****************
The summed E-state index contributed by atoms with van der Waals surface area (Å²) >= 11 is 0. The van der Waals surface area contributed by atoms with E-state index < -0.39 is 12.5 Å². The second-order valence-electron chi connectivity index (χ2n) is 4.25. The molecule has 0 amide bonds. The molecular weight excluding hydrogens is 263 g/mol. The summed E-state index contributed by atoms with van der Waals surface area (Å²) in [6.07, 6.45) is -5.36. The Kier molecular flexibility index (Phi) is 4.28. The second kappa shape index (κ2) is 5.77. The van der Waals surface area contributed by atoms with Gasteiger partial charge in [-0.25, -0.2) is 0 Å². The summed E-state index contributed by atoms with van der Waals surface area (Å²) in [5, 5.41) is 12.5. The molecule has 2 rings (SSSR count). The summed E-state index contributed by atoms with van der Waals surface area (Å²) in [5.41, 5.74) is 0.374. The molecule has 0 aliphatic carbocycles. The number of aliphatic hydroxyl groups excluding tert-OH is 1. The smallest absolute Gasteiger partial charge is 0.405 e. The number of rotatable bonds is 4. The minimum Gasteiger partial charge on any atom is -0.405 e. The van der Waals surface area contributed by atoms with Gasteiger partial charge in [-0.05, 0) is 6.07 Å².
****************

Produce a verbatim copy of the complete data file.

The summed E-state index contributed by atoms with van der Waals surface area (Å²) >= 11 is 0. The van der Waals surface area contributed by atoms with E-state index < -0.39 is 12.5 Å². The second-order valence-electron chi connectivity index (χ2n) is 4.25. The molecule has 0 amide bonds. The molecular weight excluding hydrogens is 263 g/mol. The summed E-state index contributed by atoms with van der Waals surface area (Å²) in [6.07, 6.45) is -5.36. The Kier molecular flexibility index (Phi) is 4.28. The second kappa shape index (κ2) is 5.77. The van der Waals surface area contributed by atoms with Gasteiger partial charge in [-0.25, -0.2) is 0 Å². The summed E-state index contributed by atoms with van der Waals surface area (Å²) in [5, 5.41) is 12.5. The molecule has 2 rings (SSSR count). The summed E-state index contributed by atoms with van der Waals surface area (Å²) in [5.41, 5.74) is 0.374. The molecule has 0 aliphatic carbocycles. The number of aliphatic hydroxyl groups excluding tert-OH is 1. The smallest absolute Gasteiger partial charge is 0.405 e. The number of rotatable bonds is 4. The minimum Gasteiger partial charge on any atom is -0.405 e. The van der Waals surface area contributed by atoms with Gasteiger partial charge in [-0.05, 0) is 6.07 Å².